If you hire part-time workers, do you have to offer them health insurance as an employer? What does the law require? What are the consequences for not offering coverage? It’s tough to keep up with the complex changes in health care laws. But here are a few basics that can help you answer the question “are part-time employees eligible for health insurance?”
Part Time Doesn’t Mean Less Than 40 Hours a Week
The Affordable Care Act requires that private sector employers with more than fifty Full-Time Equivalent (FTE) employees must offer health insurance to those workers or pay a tax penalty. They must offer this coverage to workers who put in at least thirty hours a week on the clock. It’s not just those who work forty or more hours. Part-time workers who work less than 30 hours/week are not included. So, there is no tax penalty at this time for excluding them from a workplace health benefits plan. That said, there are still steps an employer can take to attract and retain good quality part-time talent by making it easier to get health coverage.
What Can Employers Do Instead?
Even part-time workers must maintain health coverage or face their own individual tax penalty unless they qualify for an exemption. The health insurance marketplace is notoriously difficult for the average person to navigate. Many families simply give up and go without coverage. Or, they end up with a plan that doesn’t fit their needs because they simply can’t figure out how to make an informed decision.
Fortunately, independent insurance brokers are available across most of the United States. They are happy to provide free group educational meetings and one-on-one consultations with a company’s employees. This service is often available even if the company is not providing a group health insurance plan or excludes part-time workers from the plan. Such brokers can help workers understand their options. Plus they help them choose an appropriate plan and figure out if they qualify for subsidies or state-funded care (as many part-time, low-income workers do).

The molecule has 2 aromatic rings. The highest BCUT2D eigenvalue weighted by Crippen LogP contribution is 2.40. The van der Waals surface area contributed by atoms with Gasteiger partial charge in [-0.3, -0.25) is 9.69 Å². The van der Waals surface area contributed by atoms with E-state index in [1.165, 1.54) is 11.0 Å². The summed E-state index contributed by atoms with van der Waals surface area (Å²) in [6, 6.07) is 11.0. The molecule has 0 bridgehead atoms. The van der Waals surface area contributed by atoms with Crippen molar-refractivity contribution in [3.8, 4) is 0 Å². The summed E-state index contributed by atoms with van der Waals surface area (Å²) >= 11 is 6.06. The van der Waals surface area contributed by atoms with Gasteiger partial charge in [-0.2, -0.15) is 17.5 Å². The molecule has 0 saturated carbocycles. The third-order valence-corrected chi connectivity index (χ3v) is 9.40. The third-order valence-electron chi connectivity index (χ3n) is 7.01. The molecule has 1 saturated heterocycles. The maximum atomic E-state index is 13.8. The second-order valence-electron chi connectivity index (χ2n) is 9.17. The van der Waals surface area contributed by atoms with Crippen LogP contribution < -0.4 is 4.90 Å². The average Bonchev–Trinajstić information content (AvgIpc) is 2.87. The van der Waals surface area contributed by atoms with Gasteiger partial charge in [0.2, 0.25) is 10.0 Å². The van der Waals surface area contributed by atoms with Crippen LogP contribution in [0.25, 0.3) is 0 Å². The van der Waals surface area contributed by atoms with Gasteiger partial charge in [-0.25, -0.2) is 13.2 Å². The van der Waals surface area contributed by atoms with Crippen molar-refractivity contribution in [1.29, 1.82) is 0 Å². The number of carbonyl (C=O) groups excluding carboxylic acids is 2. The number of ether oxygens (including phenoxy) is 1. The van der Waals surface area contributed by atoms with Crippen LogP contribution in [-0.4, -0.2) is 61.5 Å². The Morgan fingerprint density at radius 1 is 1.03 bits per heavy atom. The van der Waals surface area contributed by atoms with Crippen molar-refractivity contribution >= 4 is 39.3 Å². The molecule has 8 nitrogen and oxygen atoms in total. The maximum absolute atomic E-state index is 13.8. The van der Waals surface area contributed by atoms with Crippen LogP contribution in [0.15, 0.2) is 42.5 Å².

Hosting this type of learning session and connecting part-time workers with valuable resources is a low cost or no cost way for employers to help part-time employees gain coverage. The brokers make their commissions from signing up families and individuals for health insurance plans. Experienced brokers or consultants may also be able to review a company health plan. They can offer lower-cost options for group coverage for some or all employees.
Are You Doing Part Timers a Favor by Making Them Eligible for a Group Plan?
Of course, any employer is free to offer health insurance to part-time employees, regardless of how few hours they work. But it might surprise you to know that this could potentially do more harm than good. Part-time employees who are offered health coverage by an employer but who would prefer to buy a plan through the Marketplace may be disqualified from receiving tax credits or other savings. It depends on their income level and various factors associated with the affordability and standards of your group plan. It’s best to speak with an expert on the subject before making a change that could have unforeseen consequences!